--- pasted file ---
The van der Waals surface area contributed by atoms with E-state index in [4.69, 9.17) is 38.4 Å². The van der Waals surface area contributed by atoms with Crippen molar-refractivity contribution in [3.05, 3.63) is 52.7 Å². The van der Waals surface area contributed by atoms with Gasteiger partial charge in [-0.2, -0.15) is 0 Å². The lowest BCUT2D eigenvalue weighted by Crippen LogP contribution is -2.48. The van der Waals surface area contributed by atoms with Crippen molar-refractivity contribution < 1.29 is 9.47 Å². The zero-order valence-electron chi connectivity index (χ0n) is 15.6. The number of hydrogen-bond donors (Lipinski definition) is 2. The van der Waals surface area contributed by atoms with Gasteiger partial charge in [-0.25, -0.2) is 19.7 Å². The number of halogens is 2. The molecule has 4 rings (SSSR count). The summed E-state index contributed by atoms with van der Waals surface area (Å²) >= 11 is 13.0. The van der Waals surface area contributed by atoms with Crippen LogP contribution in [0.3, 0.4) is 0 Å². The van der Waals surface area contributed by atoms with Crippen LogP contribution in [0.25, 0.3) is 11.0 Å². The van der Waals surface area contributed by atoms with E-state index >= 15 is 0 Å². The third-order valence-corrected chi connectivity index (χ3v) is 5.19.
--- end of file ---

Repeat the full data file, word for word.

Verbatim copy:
The van der Waals surface area contributed by atoms with E-state index in [4.69, 9.17) is 38.4 Å². The van der Waals surface area contributed by atoms with Crippen molar-refractivity contribution in [3.05, 3.63) is 52.7 Å². The van der Waals surface area contributed by atoms with Gasteiger partial charge in [-0.2, -0.15) is 0 Å². The lowest BCUT2D eigenvalue weighted by Crippen LogP contribution is -2.48. The van der Waals surface area contributed by atoms with Crippen molar-refractivity contribution < 1.29 is 9.47 Å². The zero-order valence-electron chi connectivity index (χ0n) is 15.6. The number of hydrogen-bond donors (Lipinski definition) is 2. The van der Waals surface area contributed by atoms with Gasteiger partial charge in [-0.25, -0.2) is 19.7 Å². The number of halogens is 2. The molecule has 4 rings (SSSR count). The summed E-state index contributed by atoms with van der Waals surface area (Å²) >= 11 is 13.0. The van der Waals surface area contributed by atoms with Crippen LogP contribution in [0.3, 0.4) is 0 Å². The van der Waals surface area contributed by atoms with Crippen LogP contribution in [0.25, 0.3) is 11.0 Å². The van der Waals surface area contributed by atoms with E-state index >= 15 is 0 Å². The third-order valence-corrected chi connectivity index (χ3v) is 5.19.